Poul Anderson Sandra Miesel - Essay

Sandra Miesel

(Contemporary Literary Criticism)

It is not enough for [Anderson] to merely state the problem of mortal man in a finite universe. His concern lies with the effects of the problem: how should mortal man in a finite universe act? Rejecting passivity, he asserts that free action is both possible and necessary….

Mortals must resist entropy in both its guises, tyrannical stasis or anarchic chaos. The fight is all the more valiant for its utter hopelessness. (p. 6)

Anderson translates thermodynamics into metaphysics for his fantasies. Here, the physical equations relating order and entropy are replaced by a mystical struggle between the Principles of Law (order) and Chaos (disorder). But Law in Anderson's universe is order in the life-building sense of the term. It is nothing like the sterile emptiness of perfect equilibrium, a state that is as high in entropy as total randomness. Stasis may sometimes masquerade as Law, and pretend that any display of dynamic, creative order is Chaos. But in practice, tyranny is disorderly and turmoil static. Enantiadromia drives the two extreme states together as mirror images, leaving Law as the healthy middle ground confronting entropy.

The dialectic of Law and Chaos is drawn … clearly in Operation Chaos…. From segment to segment, the tempo quickens, concepts broaden, and emotions deepen. The protagonists, a witch and a werewolf, grow to meet the challenges posed by a progressively more dangerous array of supernatural foes…. (pp. 7-8)

Operation Chaos puts magic to the most practical use possible as the commonplace technology of the goetic age. Showing magic as a perfectly rational, orderly activity applicable to work, play, war, and homemaking produces that shift in frame of reference that makes fantasy so pleasureable. Prosaic settings for broomsticks and crystal balls are not only humorous, but they serve to throw the story's supernatural elements into higher relief.

Here content and theme unite: Operation Chaos celebrates ordinariness. (pp. 8-9)

Homely values are soundest; domestic happiness is sweetest…. Law is not constraint but protection for these humble realities. Without Law, the very concept of normalcy would vanish. Chaos is ever its foe…. (p. 9)

[In Operation Chaos Anderson follows] the traditional Augustinian view of evil defined as the absence of goodness. Evil is the decay, perversion, ruin of something initially good. It has no existence in itself….

Anderson embodies this concept in imagery both old and new. He designs his demons according to High Gothic and Northern Renaissance specifications—they might have stepped from the works of Schongauer, Grunewald, Bosch, or Brueghel. But making such a demon an idiot who speaks in crude hoodlum slang and travels between universes by exchanging itself for the contents of a garbage pail and a catbox puts infernal horrors in correct perspective.

Using the medieval three-decker universe as a starting point, Anderson's gifts of logic and poetry unite to produce [an] ingenious fantasy hell…. [This] hell is not a state of mind but an entire low-energy universe adjacent to the Middle World of men. (p. 10)

Tyrant, mob, and puppet giant attack a family in a dramatic skirmish in the unending war between Chaos and Law. Armed with innovative spells, the mathematical knowledge of a genius, and an heirloom sword the forces of love, loyalty, and courage prevail. This harmony struck among imaginative components—itself an example of Law—makes the climax the best section of Operation Chaos. (p. 11)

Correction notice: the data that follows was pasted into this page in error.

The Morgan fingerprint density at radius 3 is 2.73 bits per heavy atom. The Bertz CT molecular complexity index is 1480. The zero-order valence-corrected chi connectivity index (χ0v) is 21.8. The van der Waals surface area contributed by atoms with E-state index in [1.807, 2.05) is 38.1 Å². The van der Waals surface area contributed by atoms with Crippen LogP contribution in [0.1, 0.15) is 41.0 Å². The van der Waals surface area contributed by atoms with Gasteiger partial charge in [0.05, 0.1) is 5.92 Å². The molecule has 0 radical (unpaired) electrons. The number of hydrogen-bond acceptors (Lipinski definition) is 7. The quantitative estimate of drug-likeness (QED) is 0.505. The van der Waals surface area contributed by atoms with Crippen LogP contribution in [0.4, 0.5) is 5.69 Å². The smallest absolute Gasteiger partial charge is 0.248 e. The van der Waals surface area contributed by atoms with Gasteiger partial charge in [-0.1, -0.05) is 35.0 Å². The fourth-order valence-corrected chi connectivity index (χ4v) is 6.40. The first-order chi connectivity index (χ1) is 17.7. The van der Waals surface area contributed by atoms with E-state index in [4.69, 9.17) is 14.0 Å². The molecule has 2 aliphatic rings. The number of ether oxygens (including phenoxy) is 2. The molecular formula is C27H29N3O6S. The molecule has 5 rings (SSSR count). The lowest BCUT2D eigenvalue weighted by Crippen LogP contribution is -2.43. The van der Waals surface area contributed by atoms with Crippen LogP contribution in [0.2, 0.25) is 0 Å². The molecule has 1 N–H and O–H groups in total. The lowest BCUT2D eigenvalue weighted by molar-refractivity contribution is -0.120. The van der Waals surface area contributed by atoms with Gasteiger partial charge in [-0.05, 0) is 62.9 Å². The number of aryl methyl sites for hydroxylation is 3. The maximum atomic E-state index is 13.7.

Anderson's Satan, exemplar of spiritual entropy, is a corpse-eyed Solipsist lost in the ultimate emptiness of his own monstrous ego.

Satan's foes respond to the challenge posed by his designs with outpourings of creative energy and efficient cooperation. They surprise their Enemy by acting in the face of hopeless odds. Courage is as alien to him as honor. They defeat the agents of Chaos by using familiar natural and preternatural laws….

The weak confound the strong in each episode, demonstrating that Law is more powerful than Chaos sub specie aeternitatis. Hell is barren disorder, loveless turmoil, tyranny, and anarchy combined. Heaven, on the other hand, is an "eternal high adventure" where patterns of advancement unfold without limit. Hell wants to curb spontaneity in its servants; Heaven encourages it. Results prove which policy is the wiser. Ironies multiply in geometric progression over the course of the novel while Heaven plays its marvelous cosmic joke on hell. (p. 12)

Enduring, not prevailing is man's lot in The Broken Sword. This "unrelievedly savage" novel provides the starkest possible contrast to Operation Chaos. It is a tumultuous saga that epitomizes Tolkien's definition of the Northern heroic spirit: "uttermost endurance in the service of indominable will." Here Fate, the force that sunders ties of blood, faith, and reason, proves too mighty a foe for the bravest and truest of lovers to survive. Only courageous death bears witness against entropy. (p. 15)

Going beyond motifs, Anderson mines the treasures of Norse poetry to give The Broken Sword a fitting emotional lustre. He has always favored this technique. His pages gleam with poetry—original, translated, adapted, or simply quoted. (Nearly all the works analyzed in this study feature some poetry.) When verse as such is absent, his poetic gift still makes its alloying presence felt in the sensuousness of his prose style. His talents are nowhere more lavishly displayed than in The Broken Sword. The text contains fourteen separate poems: lyrics, narratives, descriptions, and incantations done in a variety of lengths and meters, mostly treating...

(The entire section is 2416 words.)